The day before her son was born, Natalie Murphy found a lump in her breast. Five months later she was told she had cancer.
Just before the 34-year-old went into surgery to have the 4cm lump removed, her surgeon came rushing in and told her it had spread to her spine and liver. It was terminal.
She was given between two and five years to live. Then last Friday she was told she would be lucky to live two more months.
Now Mrs Murphy is trying to cram a lifetime into the few weeks she has left and is fundraising for her funeral so her husband, Greg, and 2-year-old son, Jackson, don't have to worry.
"I want them to be able to concentrate on grieving and not worry about how they're going to pay for that."
Mrs Murphy, of the North Shore, is giggly and bubbly, despite her deadline, though she walks with a limp because a large tumour on her spine causes her pain.
She says her friends envy her and call her a bitch because she looks better than them. "And I'm dying."
Only her husband sees her at her worst - at night when the tumours in her back hurt and she can't sleep.
"You can cry and the crying makes you stressed. And the stress makes your liver swell up and that makes it more painful ... but I'm lucky because my friends and parents don't have to see that because those moments usually only happen very late at night."
She talks matter-of-factly and not once does her voice waver or break.
But there is a note of melancholy as she talks about Jackson, about never being able to see him grow up.
And when she talks about her husband, the love of her life, finding someone else when she's gone.
"I hate the fact that he will someday find love again. But over time I've realised that that's what he deserves, that's what my son deserves - to see his dad happy and to have a woman's influence in his life. And one day that time will come.
"That's been a huge thing for me to get my head around ... I think that's when you know you really love somebody, because you just want them to have the best that they could possibly have."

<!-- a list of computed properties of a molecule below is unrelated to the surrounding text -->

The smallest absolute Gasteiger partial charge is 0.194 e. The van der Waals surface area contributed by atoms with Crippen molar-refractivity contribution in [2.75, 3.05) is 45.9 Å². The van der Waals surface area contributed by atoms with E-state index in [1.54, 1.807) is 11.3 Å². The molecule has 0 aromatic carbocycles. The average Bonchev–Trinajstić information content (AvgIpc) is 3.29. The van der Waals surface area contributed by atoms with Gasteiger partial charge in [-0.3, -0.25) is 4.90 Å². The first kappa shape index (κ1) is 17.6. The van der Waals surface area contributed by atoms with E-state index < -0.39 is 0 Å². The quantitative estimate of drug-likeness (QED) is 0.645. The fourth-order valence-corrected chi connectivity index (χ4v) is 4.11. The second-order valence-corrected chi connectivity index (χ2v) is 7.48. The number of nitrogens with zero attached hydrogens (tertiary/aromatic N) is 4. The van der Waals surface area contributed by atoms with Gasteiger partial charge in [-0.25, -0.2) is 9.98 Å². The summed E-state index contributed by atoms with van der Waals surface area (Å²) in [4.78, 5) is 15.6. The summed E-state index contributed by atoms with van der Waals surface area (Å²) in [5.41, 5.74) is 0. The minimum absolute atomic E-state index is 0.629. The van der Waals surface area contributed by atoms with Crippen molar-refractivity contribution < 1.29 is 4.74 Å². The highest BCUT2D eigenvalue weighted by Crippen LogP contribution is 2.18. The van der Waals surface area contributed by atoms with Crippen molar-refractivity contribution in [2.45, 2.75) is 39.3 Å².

On July 30, 2009 - the day before Jackson was born - Mrs Murphy noticed a lump in her left breast but her midwife told her it was probably from the milk and told her to focus on having her son.
"And so another five months went by with me massaging the crap out of it, thinking it was mastitis. But I was actually just spreading my cancer."
In December, she visited her GP after there was no change to the lump and it wasn't going away.
Then for two months, she waited for her referral letter from North Shore Hospital, but it never came because the hospital had no record of it.
"I had to start the whole process all over again ... I finally got my appointment in early March."
Eight months after finding the lump, she finally heard the words: "You've got cancer."
"But they then had a big stuff up with my CT scan and never got the results to my breast surgeon. I was literally in my hospital gown and ... was just getting on the bed to have my single mastectomy when my surgeon came running in.
"She said, 'I'm so sorry, I've just been handed your CT results and you're terminal. We can't save you'.
"I was so angry for so long, for having my life ripped away from me. I kept thinking I was too young for this and my poor little boy he doesn't need to lose his mum."
It's the couple's 10th wedding anniversary in March and they had planned to have a ceremony to mark the day. But after Mrs Murphy was given her deadline, they decided to have it earlier, on New Year's Day.
It is just one of a few special things she has on her bucket list. "It's about quality time with each other."
Mrs Murphy wants to go strawberry-picking with her son, take her husband on a helicopter ride, spend a week in Omaha at her cousin's bach and go to the Langham Hotel and have high tea with her mum.
Not big things, she says - fun things. "So when I'm lying in bed during my last weeks, I'm not regretting what I haven't done."